Joe pulled out his wallet and looked carefully at his Mountain America Visa card, and it did indeed have the correct numbers, just like those shown in the email.  He was pretty certain that the only way anyone could know that his card had those numbers on it was if they were Mountain America, but he decided that he had still better be careful.  What was it that his boss had said earlier?... Something about Joe being so stupid that if he saw a sign saying "wet floor," that he would.  Well, he wasn't stupid, and he would prove it.

Looking at the email, he saw that there was a link in it.  He thought back to the in-service that the Director of IT had held a few months back.  It was a particularly memorable experience for Joe, because he managed to sit right next to the hot little receptionist from accounting, and he was able to spend most of the boring talk peeking down her blouse.  While he remembered little of the actual meeting (beyond the receptionist's taste in lacy undergarments) Joe thought he recalled something about links in email being bad.  Yes... yes... that was it.  You were never supposed to click on a link in an email... clicking on link was a bad thing but the exact reason it was bad was somehow all mixed up inside Joe's brain with hazy visions of something hot-pink from Victoria's Secret.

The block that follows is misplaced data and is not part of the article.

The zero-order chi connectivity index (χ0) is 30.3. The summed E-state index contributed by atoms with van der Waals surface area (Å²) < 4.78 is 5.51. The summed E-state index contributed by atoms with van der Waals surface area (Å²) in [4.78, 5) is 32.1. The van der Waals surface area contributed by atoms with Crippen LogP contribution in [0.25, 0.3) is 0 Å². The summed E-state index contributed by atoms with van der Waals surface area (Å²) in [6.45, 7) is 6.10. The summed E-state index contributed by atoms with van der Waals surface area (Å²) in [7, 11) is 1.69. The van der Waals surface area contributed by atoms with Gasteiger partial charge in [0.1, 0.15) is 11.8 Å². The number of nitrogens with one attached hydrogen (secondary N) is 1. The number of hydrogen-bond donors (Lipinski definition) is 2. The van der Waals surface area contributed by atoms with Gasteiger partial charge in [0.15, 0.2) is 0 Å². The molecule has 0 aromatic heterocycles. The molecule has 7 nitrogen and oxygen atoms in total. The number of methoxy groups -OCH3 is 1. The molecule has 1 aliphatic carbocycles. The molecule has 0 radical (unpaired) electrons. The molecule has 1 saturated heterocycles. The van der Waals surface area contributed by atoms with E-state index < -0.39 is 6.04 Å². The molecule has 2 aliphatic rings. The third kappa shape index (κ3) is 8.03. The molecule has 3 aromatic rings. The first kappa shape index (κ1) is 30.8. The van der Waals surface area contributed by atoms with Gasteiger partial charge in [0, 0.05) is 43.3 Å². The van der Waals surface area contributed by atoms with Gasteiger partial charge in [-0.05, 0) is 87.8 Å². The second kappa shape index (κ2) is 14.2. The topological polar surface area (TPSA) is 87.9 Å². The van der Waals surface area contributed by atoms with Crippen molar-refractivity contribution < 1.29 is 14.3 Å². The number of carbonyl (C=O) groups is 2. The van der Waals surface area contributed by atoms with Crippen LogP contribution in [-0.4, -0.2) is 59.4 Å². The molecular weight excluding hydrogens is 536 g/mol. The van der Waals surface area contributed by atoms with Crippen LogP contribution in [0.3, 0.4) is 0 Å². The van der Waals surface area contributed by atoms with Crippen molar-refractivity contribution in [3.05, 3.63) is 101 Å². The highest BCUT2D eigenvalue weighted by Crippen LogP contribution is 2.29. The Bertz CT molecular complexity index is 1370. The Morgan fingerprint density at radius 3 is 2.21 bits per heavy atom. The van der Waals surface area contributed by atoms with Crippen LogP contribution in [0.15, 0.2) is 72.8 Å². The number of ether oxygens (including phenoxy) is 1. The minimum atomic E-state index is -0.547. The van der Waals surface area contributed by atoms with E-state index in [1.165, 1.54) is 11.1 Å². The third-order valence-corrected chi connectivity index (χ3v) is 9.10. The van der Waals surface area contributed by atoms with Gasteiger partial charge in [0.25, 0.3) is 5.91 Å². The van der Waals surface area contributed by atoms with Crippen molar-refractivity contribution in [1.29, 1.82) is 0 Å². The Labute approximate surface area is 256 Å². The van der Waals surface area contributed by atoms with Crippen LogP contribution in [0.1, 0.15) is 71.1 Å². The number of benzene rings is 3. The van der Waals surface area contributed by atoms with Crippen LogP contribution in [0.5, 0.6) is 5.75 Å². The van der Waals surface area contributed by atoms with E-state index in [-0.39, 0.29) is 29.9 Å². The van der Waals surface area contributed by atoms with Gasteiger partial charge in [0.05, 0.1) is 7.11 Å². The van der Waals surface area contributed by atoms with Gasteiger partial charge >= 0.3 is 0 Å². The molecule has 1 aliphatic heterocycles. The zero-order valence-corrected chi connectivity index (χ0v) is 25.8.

In any case, he wouldn't click on the link... he would re-type the address of the website.

As he typed in the address,, Joe thought that it seemed a bit odd.  He thought that he remembered that the correct address for the Mountain America website was different.  But he also remembered a few months back, in the midst of a similar "I'm not stupid" episode following a similar butt-chewing from the IT Director, he had tried to prove that the real Credit Union site was bogus because it contained links to another site with a funny name.  The IT Director had patiently explained that while it wasn't a good thing, sometimes banks and credit unions used other "special purpose" sites for...well... special purposes.  He explained that those sites could cause people to be confused, just as Joe had been, and because of that, it wasn't a good idea.  He had also showed Joe how to confirm that the site did indeed belong to the bank.